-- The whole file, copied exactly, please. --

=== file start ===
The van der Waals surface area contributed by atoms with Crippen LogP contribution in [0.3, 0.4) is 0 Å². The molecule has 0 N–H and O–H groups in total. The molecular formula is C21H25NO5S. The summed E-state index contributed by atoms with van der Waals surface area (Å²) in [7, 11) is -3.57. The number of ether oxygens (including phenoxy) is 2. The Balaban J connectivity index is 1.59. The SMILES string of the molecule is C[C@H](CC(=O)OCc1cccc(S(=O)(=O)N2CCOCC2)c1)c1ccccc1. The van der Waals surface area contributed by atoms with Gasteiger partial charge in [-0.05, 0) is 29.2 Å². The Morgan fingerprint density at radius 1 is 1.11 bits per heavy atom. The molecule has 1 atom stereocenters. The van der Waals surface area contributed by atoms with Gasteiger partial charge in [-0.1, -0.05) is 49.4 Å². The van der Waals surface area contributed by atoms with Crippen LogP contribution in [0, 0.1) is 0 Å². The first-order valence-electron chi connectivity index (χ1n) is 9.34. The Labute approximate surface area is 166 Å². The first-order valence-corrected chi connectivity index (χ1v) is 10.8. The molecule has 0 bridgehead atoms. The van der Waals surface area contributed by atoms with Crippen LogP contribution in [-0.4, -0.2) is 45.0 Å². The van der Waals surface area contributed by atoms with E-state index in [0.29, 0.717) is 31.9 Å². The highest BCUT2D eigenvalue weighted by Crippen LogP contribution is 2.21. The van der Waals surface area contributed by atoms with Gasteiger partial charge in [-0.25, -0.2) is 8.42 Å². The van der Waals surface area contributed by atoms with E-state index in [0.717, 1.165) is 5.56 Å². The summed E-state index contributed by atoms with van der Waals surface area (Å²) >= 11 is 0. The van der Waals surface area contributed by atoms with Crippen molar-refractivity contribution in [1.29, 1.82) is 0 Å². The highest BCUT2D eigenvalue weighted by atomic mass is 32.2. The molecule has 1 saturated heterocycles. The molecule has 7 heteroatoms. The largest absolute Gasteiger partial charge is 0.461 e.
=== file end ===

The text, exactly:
The van der Waals surface area contributed by atoms with Crippen LogP contribution in [0.3, 0.4) is 0 Å². The molecule has 0 N–H and O–H groups in total. The molecular formula is C21H25NO5S. The summed E-state index contributed by atoms with van der Waals surface area (Å²) in [7, 11) is -3.57. The number of ether oxygens (including phenoxy) is 2. The Balaban J connectivity index is 1.59. The SMILES string of the molecule is C[C@H](CC(=O)OCc1cccc(S(=O)(=O)N2CCOCC2)c1)c1ccccc1. The van der Waals surface area contributed by atoms with Gasteiger partial charge in [-0.05, 0) is 29.2 Å². The Morgan fingerprint density at radius 1 is 1.11 bits per heavy atom. The molecule has 1 atom stereocenters. The van der Waals surface area contributed by atoms with Gasteiger partial charge in [-0.1, -0.05) is 49.4 Å². The van der Waals surface area contributed by atoms with Crippen LogP contribution in [0, 0.1) is 0 Å². The first-order valence-electron chi connectivity index (χ1n) is 9.34. The Labute approximate surface area is 166 Å². The first-order valence-corrected chi connectivity index (χ1v) is 10.8. The molecule has 0 bridgehead atoms. The van der Waals surface area contributed by atoms with Crippen LogP contribution in [-0.4, -0.2) is 45.0 Å². The van der Waals surface area contributed by atoms with E-state index in [0.29, 0.717) is 31.9 Å². The highest BCUT2D eigenvalue weighted by Crippen LogP contribution is 2.21. The van der Waals surface area contributed by atoms with Gasteiger partial charge in [-0.25, -0.2) is 8.42 Å². The van der Waals surface area contributed by atoms with E-state index in [0.717, 1.165) is 5.56 Å². The summed E-state index contributed by atoms with van der Waals surface area (Å²) >= 11 is 0. The van der Waals surface area contributed by atoms with Crippen molar-refractivity contribution in [1.29, 1.82) is 0 Å². The highest BCUT2D eigenvalue weighted by atomic mass is 32.2. The molecule has 1 saturated heterocycles. The molecule has 7 heteroatoms. The largest absolute Gasteiger partial charge is 0.461 e.